High-tech startups are a key driver of job creation throughout the United States, according to research by technology policy coalition Engine and the Ewing Marion Kauffman Foundation. Though they start lean, new high-tech companies grow rapidly in the early years, adding thousands of jobs along the way. The same is true throughout the world.
In fact, startup mentoring programs are sprawling, accelerators pop up everywhere. Large corporations invest in startups through their corporate venture funds. Open innovation embraces innovative products that are being developed outside the corporate R&D function. From Startup America and Tech City UK to initiatives in many other countries in the world, governments have jumped onto the entrepreneurial bandwagon, too. And many universities have included entrepreneurship into their curricula.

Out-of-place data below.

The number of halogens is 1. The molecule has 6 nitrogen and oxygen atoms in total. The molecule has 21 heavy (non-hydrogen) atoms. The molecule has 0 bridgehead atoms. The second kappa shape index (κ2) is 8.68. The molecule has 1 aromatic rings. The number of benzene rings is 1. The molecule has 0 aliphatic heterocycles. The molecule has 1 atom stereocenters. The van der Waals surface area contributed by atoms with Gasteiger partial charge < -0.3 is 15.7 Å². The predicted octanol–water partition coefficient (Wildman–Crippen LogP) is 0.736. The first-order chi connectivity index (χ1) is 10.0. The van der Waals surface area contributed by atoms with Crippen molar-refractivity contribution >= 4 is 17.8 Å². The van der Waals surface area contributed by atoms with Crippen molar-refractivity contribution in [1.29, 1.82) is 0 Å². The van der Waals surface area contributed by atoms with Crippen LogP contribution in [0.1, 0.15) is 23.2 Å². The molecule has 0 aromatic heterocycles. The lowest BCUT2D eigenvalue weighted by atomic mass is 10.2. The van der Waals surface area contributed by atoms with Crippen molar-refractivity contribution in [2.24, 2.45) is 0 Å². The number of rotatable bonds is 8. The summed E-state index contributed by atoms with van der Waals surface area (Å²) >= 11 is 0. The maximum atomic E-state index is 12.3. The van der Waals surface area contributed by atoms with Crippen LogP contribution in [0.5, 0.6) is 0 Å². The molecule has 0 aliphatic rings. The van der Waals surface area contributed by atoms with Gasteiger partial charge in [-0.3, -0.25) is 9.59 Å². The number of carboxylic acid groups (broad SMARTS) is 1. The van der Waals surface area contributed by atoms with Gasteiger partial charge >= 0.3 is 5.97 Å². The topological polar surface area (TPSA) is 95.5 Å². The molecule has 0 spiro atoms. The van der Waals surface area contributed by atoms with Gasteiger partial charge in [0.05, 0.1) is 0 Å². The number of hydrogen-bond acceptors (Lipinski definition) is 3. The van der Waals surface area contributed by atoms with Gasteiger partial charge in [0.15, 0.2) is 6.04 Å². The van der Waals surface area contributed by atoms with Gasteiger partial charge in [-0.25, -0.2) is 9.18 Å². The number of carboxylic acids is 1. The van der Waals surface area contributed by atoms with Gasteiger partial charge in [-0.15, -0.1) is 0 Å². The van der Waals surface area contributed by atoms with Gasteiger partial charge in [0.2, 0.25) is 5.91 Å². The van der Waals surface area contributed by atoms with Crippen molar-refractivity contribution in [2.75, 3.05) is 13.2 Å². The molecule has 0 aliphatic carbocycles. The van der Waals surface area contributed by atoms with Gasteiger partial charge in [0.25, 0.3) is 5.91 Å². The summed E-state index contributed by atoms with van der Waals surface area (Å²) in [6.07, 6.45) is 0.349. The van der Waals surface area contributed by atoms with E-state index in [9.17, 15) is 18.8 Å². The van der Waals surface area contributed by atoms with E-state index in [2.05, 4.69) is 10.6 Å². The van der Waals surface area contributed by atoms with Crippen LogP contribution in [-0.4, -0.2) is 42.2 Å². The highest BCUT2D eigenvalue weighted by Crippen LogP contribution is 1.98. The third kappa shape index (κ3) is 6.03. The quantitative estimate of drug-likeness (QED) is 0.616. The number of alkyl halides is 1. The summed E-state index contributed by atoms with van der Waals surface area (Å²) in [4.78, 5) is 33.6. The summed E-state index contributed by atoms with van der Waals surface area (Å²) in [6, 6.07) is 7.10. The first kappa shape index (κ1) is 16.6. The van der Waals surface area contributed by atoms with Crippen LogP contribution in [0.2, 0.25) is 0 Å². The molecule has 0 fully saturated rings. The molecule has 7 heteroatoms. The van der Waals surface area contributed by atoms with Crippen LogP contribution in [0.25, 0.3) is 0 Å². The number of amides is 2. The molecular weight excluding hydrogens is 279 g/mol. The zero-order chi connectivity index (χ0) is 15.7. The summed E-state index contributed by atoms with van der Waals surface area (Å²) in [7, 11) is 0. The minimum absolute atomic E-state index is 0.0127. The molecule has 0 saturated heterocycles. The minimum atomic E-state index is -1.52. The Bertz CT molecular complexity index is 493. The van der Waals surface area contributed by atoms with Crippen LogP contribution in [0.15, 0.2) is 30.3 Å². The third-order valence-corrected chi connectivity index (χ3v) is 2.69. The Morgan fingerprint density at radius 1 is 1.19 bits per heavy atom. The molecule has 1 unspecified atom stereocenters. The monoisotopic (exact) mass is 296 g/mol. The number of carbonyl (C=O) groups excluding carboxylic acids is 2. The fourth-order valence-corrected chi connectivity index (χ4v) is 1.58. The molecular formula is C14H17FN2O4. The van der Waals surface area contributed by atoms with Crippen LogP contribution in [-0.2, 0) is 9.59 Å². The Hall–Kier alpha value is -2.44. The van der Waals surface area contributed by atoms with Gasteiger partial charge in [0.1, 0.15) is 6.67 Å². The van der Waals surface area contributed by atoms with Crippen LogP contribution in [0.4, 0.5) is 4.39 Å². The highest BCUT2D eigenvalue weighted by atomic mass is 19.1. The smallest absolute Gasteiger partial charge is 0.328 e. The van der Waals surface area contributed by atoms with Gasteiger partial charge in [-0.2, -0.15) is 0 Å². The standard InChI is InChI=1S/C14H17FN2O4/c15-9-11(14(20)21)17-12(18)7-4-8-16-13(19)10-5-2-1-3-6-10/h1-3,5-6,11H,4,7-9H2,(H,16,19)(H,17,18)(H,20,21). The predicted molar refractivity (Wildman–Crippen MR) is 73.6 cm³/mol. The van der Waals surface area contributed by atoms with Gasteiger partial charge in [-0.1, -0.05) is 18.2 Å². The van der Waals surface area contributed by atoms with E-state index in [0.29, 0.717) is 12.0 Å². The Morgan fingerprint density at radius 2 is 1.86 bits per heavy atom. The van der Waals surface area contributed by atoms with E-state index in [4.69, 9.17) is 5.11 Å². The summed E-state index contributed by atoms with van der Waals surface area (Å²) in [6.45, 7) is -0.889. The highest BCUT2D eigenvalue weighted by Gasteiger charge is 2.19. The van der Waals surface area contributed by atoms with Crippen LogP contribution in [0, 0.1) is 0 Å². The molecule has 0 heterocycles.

Students and professionals increasingly opt for building their own startup company as their career choice, be it at the beginning, later or even as the last step in their professional development.
But why is it that so many startups fail? And more importantly, how can entrepreneurs become better entrepreneurs and be more successful on their entrepreneurial journey?
In this book Ignition – How to start up a tech startup, Andreas Bauer and Julian Hall illustrate, by taking an outside-in view, the various aspects of entrepreneurship. Through 48 short and easy-to-read essays, they cover the full circle of startup life.
|comments powered by Disqus|